Space Exploration Technologies, better known as SpaceX is a leading American space transport company, advancing the boundaries of space technology through its Falcon launch vehicles and Dragon spacecraft. Following the retirement of NASA’s Space Shuttle Program, the Falcon 9/Dragon system will take over the delivery of cargo initially, and later astronauts, to the International Space Station.
In April 2011, SpaceX announced its plans to design, build, and launch the Falcon Heavy–the world’s largest rocket since the Saturn V moon rocket. The Falcon Heavy will have the ability to carry payloads weighing more than 53 metric tons (yes, tons) to orbit, offering more than twice the performance of other commercial providers. Together, the Falcon 9, Falcon Heavy, and Dragon spacecraft will help ensure the U.S. maintains leadership in the dynamic global space marketplace.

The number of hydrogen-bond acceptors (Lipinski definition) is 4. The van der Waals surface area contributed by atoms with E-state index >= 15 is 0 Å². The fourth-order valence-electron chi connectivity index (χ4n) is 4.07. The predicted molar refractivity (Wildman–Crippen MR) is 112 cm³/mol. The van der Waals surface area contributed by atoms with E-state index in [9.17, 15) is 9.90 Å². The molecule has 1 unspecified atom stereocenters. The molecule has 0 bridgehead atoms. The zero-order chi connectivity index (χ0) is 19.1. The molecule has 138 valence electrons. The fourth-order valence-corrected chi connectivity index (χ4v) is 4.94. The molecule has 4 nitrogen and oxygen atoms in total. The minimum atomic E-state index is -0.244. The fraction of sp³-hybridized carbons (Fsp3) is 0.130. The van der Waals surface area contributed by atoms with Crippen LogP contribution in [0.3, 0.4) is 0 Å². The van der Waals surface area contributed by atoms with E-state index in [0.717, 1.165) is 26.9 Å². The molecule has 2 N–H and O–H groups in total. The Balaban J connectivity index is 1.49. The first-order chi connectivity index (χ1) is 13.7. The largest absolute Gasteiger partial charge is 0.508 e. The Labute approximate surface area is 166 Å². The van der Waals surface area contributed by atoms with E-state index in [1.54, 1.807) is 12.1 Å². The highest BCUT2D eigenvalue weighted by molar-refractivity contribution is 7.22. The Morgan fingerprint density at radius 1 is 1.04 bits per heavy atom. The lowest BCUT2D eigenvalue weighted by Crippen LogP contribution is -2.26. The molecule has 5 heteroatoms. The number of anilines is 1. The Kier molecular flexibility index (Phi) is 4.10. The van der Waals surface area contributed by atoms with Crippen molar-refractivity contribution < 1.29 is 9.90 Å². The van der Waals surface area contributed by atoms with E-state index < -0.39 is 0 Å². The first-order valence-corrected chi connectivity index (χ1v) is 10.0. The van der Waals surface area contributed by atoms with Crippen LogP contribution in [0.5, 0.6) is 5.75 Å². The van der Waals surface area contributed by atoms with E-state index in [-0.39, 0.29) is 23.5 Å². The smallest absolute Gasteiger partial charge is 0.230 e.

More recently, Thai satellite company Thaicom Plc. has selected (and contracted) SpaceX to launch the new Thaicom 6 telecommunications satellite into a geosynchronous transfer orbit (GTO) from its Cape Canaveral launch site in the second quarter of 2013. The contract brings another international launch to the United States, flying with SpaceX. Thaicom is the eighth non-U.S. customer manifested for upcoming flights aboard the Falcon 9.
“This deal… is the latest example of the effect SpaceX is having on the international commercial launch market,” says Elon Musk, SpaceX chief executive officer (CEO) and chief technical officer (CTO).
Elon Musk, aside from having a cool and memorable name, is an equally cool and memorable person. What did Musk do before SpaceX, you ask? How much time do you have? This geek could go on and on… and he will (in the next blog installment.)